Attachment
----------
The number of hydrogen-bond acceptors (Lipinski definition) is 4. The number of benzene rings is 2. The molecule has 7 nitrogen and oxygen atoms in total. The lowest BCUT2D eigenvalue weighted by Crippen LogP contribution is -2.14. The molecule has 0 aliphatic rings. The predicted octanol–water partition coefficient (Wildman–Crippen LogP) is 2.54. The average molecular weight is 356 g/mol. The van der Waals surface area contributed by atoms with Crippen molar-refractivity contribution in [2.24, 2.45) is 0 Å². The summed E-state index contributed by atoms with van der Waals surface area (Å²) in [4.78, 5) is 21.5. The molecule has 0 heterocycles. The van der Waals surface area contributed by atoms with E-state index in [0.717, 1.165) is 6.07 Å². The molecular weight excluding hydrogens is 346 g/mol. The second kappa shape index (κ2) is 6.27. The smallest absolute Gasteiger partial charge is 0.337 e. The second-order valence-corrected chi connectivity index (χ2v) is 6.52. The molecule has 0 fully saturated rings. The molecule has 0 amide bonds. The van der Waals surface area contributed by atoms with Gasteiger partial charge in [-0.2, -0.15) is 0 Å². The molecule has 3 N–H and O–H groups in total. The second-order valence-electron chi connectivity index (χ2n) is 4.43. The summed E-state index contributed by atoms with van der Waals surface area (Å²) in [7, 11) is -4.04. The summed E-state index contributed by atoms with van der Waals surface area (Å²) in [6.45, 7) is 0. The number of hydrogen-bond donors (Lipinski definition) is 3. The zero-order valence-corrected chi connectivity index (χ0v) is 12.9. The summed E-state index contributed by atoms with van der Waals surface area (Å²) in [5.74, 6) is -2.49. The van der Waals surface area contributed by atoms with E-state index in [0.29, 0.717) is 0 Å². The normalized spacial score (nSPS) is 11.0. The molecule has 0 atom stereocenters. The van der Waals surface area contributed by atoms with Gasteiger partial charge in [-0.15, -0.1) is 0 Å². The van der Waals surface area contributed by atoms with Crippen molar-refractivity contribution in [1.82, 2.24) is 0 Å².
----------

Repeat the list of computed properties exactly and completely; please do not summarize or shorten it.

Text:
The number of hydrogen-bond acceptors (Lipinski definition) is 4. The number of benzene rings is 2. The molecule has 7 nitrogen and oxygen atoms in total. The lowest BCUT2D eigenvalue weighted by Crippen LogP contribution is -2.14. The molecule has 0 aliphatic rings. The predicted octanol–water partition coefficient (Wildman–Crippen LogP) is 2.54. The average molecular weight is 356 g/mol. The van der Waals surface area contributed by atoms with Crippen molar-refractivity contribution in [2.24, 2.45) is 0 Å². The summed E-state index contributed by atoms with van der Waals surface area (Å²) in [4.78, 5) is 21.5. The molecule has 0 heterocycles. The van der Waals surface area contributed by atoms with E-state index in [0.717, 1.165) is 6.07 Å². The molecular weight excluding hydrogens is 346 g/mol. The second kappa shape index (κ2) is 6.27. The smallest absolute Gasteiger partial charge is 0.337 e. The second-order valence-corrected chi connectivity index (χ2v) is 6.52. The molecule has 0 fully saturated rings. The molecule has 0 amide bonds. The van der Waals surface area contributed by atoms with Gasteiger partial charge in [-0.2, -0.15) is 0 Å². The molecule has 3 N–H and O–H groups in total. The second-order valence-electron chi connectivity index (χ2n) is 4.43. The summed E-state index contributed by atoms with van der Waals surface area (Å²) in [7, 11) is -4.04. The summed E-state index contributed by atoms with van der Waals surface area (Å²) in [6.45, 7) is 0. The number of hydrogen-bond donors (Lipinski definition) is 3. The zero-order valence-corrected chi connectivity index (χ0v) is 12.9. The summed E-state index contributed by atoms with van der Waals surface area (Å²) in [5.74, 6) is -2.49. The van der Waals surface area contributed by atoms with E-state index in [0.29, 0.717) is 0 Å². The normalized spacial score (nSPS) is 11.0. The molecule has 0 atom stereocenters. The van der Waals surface area contributed by atoms with Gasteiger partial charge in [-0.15, -0.1) is 0 Å². The van der Waals surface area contributed by atoms with Crippen molar-refractivity contribution in [1.82, 2.24) is 0 Å².